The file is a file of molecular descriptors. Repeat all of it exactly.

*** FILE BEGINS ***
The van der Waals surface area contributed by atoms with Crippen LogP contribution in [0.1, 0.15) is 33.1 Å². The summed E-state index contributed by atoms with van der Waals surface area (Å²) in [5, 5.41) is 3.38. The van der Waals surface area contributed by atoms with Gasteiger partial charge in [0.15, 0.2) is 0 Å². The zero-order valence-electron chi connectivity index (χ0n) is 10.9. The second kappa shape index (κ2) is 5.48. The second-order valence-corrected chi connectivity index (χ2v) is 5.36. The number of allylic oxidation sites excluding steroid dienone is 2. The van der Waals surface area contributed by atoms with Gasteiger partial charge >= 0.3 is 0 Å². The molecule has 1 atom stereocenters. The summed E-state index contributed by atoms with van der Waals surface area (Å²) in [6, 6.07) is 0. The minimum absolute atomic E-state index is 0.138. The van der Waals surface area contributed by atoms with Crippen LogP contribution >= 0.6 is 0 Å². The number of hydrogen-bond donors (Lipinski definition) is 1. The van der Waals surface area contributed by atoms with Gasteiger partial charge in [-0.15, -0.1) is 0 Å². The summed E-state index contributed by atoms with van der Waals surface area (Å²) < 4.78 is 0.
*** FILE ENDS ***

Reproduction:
The van der Waals surface area contributed by atoms with Crippen LogP contribution in [0.1, 0.15) is 33.1 Å². The summed E-state index contributed by atoms with van der Waals surface area (Å²) in [5, 5.41) is 3.38. The van der Waals surface area contributed by atoms with Gasteiger partial charge in [0.15, 0.2) is 0 Å². The zero-order valence-electron chi connectivity index (χ0n) is 10.9. The second kappa shape index (κ2) is 5.48. The second-order valence-corrected chi connectivity index (χ2v) is 5.36. The number of allylic oxidation sites excluding steroid dienone is 2. The van der Waals surface area contributed by atoms with Gasteiger partial charge >= 0.3 is 0 Å². The molecule has 1 atom stereocenters. The summed E-state index contributed by atoms with van der Waals surface area (Å²) in [6, 6.07) is 0. The minimum absolute atomic E-state index is 0.138. The van der Waals surface area contributed by atoms with Crippen LogP contribution >= 0.6 is 0 Å². The number of hydrogen-bond donors (Lipinski definition) is 1. The van der Waals surface area contributed by atoms with Gasteiger partial charge in [-0.15, -0.1) is 0 Å². The summed E-state index contributed by atoms with van der Waals surface area (Å²) < 4.78 is 0.